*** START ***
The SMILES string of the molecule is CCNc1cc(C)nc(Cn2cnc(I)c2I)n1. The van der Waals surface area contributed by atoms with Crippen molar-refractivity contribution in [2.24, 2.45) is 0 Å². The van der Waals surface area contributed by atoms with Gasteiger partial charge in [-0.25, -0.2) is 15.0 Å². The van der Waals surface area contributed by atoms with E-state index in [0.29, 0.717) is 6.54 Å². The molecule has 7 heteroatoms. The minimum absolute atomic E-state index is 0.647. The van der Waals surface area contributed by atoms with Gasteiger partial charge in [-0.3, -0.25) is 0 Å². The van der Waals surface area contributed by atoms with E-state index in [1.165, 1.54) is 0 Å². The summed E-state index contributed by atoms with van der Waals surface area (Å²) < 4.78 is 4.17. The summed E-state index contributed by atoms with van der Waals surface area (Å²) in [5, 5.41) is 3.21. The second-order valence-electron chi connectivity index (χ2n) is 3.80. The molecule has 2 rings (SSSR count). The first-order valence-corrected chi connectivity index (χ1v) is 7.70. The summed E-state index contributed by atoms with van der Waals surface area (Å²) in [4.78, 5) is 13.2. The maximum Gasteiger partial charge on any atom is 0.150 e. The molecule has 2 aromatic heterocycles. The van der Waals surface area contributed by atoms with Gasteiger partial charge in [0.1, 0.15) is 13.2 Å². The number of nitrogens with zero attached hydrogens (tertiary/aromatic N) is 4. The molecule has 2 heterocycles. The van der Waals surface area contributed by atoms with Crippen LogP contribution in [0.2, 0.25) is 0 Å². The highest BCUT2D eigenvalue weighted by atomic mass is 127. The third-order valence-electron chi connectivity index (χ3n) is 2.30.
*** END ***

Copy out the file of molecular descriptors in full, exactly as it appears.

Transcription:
The SMILES string of the molecule is CCNc1cc(C)nc(Cn2cnc(I)c2I)n1. The van der Waals surface area contributed by atoms with Crippen molar-refractivity contribution in [2.24, 2.45) is 0 Å². The van der Waals surface area contributed by atoms with Gasteiger partial charge in [-0.25, -0.2) is 15.0 Å². The van der Waals surface area contributed by atoms with E-state index in [0.29, 0.717) is 6.54 Å². The molecule has 7 heteroatoms. The minimum absolute atomic E-state index is 0.647. The van der Waals surface area contributed by atoms with Gasteiger partial charge in [-0.3, -0.25) is 0 Å². The van der Waals surface area contributed by atoms with E-state index in [1.165, 1.54) is 0 Å². The summed E-state index contributed by atoms with van der Waals surface area (Å²) < 4.78 is 4.17. The summed E-state index contributed by atoms with van der Waals surface area (Å²) in [5, 5.41) is 3.21. The second-order valence-electron chi connectivity index (χ2n) is 3.80. The molecule has 2 rings (SSSR count). The first-order valence-corrected chi connectivity index (χ1v) is 7.70. The summed E-state index contributed by atoms with van der Waals surface area (Å²) in [4.78, 5) is 13.2. The maximum Gasteiger partial charge on any atom is 0.150 e. The molecule has 2 aromatic heterocycles. The van der Waals surface area contributed by atoms with Gasteiger partial charge in [0.1, 0.15) is 13.2 Å². The number of nitrogens with zero attached hydrogens (tertiary/aromatic N) is 4. The molecule has 2 heterocycles. The van der Waals surface area contributed by atoms with Crippen LogP contribution in [0.2, 0.25) is 0 Å². The highest BCUT2D eigenvalue weighted by atomic mass is 127. The third-order valence-electron chi connectivity index (χ3n) is 2.30.